W3C home > Mailing lists > Public > ietf-http-wg@w3.org > April to June 2014

Re: Making extensibility cheap

From: James M Snell <jasnell@gmail.com>
Date: Tue, 3 Jun 2014 17:34:24 -0700
Message-ID: <CABP7RbfETyGdT8hQK=Tf1D5Lak4QgOzKT8jNnSarhovJ9hA43w@mail.gmail.com>
To: Martin Thomson <martin.thomson@gmail.com>
Cc: HTTP Working Group <ietf-http-wg@w3.org>
+1. Happy to see this finally being properly addressed.
On Jun 3, 2014 5:04 PM, "Martin Thomson" <martin.thomson@gmail.com> wrote:

> I've been somewhat convinced by Mike Bishop's arguments for restoring
> extensibility[1].
>
> What I find hard to swallow is the associated cost.  I think that
> Mike's proposal could be trimmed further.  So I'm going to take up the
> challenge.
>
> Here's what I think we absolutely need:
>
> 1. A way to negotiate the use of hop-by-hop extensions.
> 2. A way to carry end-to-end extensions.
> 3. Extensibility for settings, frames and error codes.
>
> To that end, here's my proposed reduction, which I think is largely
> keeping with the spirit of Mike's draft:
>
> Extensibility
>
> As Mike suggests, we can open a few IANA registries for business.
> That's text we can restore from old drafts.  Easy.
>
> I agree that we need more space for settings than 8 bits, but I'm
> going to be aggressive and suggest that 16 bits is enough.  We can
> reserve some portion of that space for mucking around (a quarter is
> what I'd suggest, but I don't care).
>
> End-to-end
>
> Here I'm going to suggest something far more limited than what Mike
> does.  I think that we can get away with an end-to-end, flow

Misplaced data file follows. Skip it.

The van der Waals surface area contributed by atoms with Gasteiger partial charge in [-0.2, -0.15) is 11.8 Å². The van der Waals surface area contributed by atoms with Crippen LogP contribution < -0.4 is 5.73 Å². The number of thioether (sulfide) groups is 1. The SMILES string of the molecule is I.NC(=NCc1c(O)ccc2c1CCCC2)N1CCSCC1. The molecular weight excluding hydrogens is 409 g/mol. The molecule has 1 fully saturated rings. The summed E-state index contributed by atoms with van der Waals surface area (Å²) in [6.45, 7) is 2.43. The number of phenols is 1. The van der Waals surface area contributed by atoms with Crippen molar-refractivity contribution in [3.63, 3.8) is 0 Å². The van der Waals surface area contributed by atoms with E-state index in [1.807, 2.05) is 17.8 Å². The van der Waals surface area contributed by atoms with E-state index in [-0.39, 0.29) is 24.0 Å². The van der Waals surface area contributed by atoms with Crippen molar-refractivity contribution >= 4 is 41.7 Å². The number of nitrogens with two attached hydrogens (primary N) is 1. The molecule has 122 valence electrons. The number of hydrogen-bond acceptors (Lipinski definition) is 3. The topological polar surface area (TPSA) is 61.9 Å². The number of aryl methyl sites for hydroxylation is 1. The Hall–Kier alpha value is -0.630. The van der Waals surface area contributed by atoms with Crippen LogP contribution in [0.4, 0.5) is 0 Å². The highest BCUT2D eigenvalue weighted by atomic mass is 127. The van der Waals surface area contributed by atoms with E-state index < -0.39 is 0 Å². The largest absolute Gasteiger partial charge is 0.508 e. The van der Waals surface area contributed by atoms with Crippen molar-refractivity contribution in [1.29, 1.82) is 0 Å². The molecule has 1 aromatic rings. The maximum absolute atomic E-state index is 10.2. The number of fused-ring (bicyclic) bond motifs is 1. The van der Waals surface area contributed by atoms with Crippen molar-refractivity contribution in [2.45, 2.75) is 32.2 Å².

> controlled, ordered frame.  A new frame type, modelled on Mike's
> should work here.  The new frame type would include a 32-bit extension
> ID, for which we can open a registry; we could piggyback on the PEN
> registry (private enterprise number); or, we could recommend random
> selection.  Again, I care not about these details and will go with
> what people seem to like most.
>
> We could do something more with optional flow control, optional
> end-to-end and optional ordering, but I think that is altogether too
> much optionality.
>
> I'm aware that forcing flow control here might be controversial, but I
> think that if we require intermediaries to forward this - and I think
> we have to - this is the only good option.
>
> Negotiation
>
> I think that this doesn't need a new "EXTENSIONS" frame, I think that
> we can use settings.  Each peer can set a setting to indicate that
> they support feature X and if both support the feature, then the
> state-affecting components of that feature can be activated.
>
> Otherwise, all error codes map to INTERNAL_ERROR (or some new error
> code we define that has equivalent semantics, i.e., none); all unknown
> frame types are dropped; and all settings are ignored.
>
> Note that this is important.  Unless you negotiate, only the special
> "EXTENSION" frame will traverse intermediaries.
>
> Advice Column
>
> Mike's draft offers good guidance for extension designers.  I think we
> need to crib some of that text.  Suggesting that an extension deal
> with translating to and from HTTP/1.1, or dealing with peers that
> don't support the extension is motherhood and apple pie.  More
> important though is establishing the parameters for extension.  Much
> of the above will need to reside in this section.
>
> I am going to try to turn out some proposed text for this on the plane
> tomorrow, in case this is what we decide to pursue.
>
> --Martin
>
> [1] in draft-bishop-http2-extension-frames
>
>
Received on Wednesday, 4 June 2014 00:34:52 UTC

This archive was generated by hypermail 2.4.0 : Friday, 17 January 2020 17:14:31 UTC